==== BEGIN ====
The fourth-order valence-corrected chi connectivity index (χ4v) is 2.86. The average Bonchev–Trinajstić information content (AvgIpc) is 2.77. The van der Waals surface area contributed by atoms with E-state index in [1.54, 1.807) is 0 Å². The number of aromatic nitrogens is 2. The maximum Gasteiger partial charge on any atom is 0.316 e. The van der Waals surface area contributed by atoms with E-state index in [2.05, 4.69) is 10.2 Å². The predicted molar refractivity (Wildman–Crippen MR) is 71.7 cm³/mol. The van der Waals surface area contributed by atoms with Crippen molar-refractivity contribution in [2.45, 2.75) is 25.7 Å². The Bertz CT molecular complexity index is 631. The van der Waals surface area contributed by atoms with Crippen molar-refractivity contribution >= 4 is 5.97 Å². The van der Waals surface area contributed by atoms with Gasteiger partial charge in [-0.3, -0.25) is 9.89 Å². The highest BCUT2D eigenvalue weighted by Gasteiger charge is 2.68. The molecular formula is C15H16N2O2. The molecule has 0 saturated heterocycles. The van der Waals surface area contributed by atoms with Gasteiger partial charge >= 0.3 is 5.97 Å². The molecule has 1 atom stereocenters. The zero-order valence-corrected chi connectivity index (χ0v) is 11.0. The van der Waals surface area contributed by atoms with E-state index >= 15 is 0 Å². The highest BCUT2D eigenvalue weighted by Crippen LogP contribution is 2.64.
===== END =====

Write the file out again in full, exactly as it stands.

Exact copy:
The fourth-order valence-corrected chi connectivity index (χ4v) is 2.86. The average Bonchev–Trinajstić information content (AvgIpc) is 2.77. The van der Waals surface area contributed by atoms with E-state index in [1.54, 1.807) is 0 Å². The number of aromatic nitrogens is 2. The maximum Gasteiger partial charge on any atom is 0.316 e. The van der Waals surface area contributed by atoms with E-state index in [2.05, 4.69) is 10.2 Å². The predicted molar refractivity (Wildman–Crippen MR) is 71.7 cm³/mol. The van der Waals surface area contributed by atoms with Crippen molar-refractivity contribution in [2.45, 2.75) is 25.7 Å². The Bertz CT molecular complexity index is 631. The van der Waals surface area contributed by atoms with Crippen molar-refractivity contribution >= 4 is 5.97 Å². The van der Waals surface area contributed by atoms with Gasteiger partial charge in [-0.3, -0.25) is 9.89 Å². The highest BCUT2D eigenvalue weighted by Gasteiger charge is 2.68. The molecular formula is C15H16N2O2. The molecule has 0 saturated heterocycles. The van der Waals surface area contributed by atoms with Gasteiger partial charge >= 0.3 is 5.97 Å². The molecule has 1 atom stereocenters. The zero-order valence-corrected chi connectivity index (χ0v) is 11.0. The van der Waals surface area contributed by atoms with E-state index >= 15 is 0 Å². The highest BCUT2D eigenvalue weighted by Crippen LogP contribution is 2.64.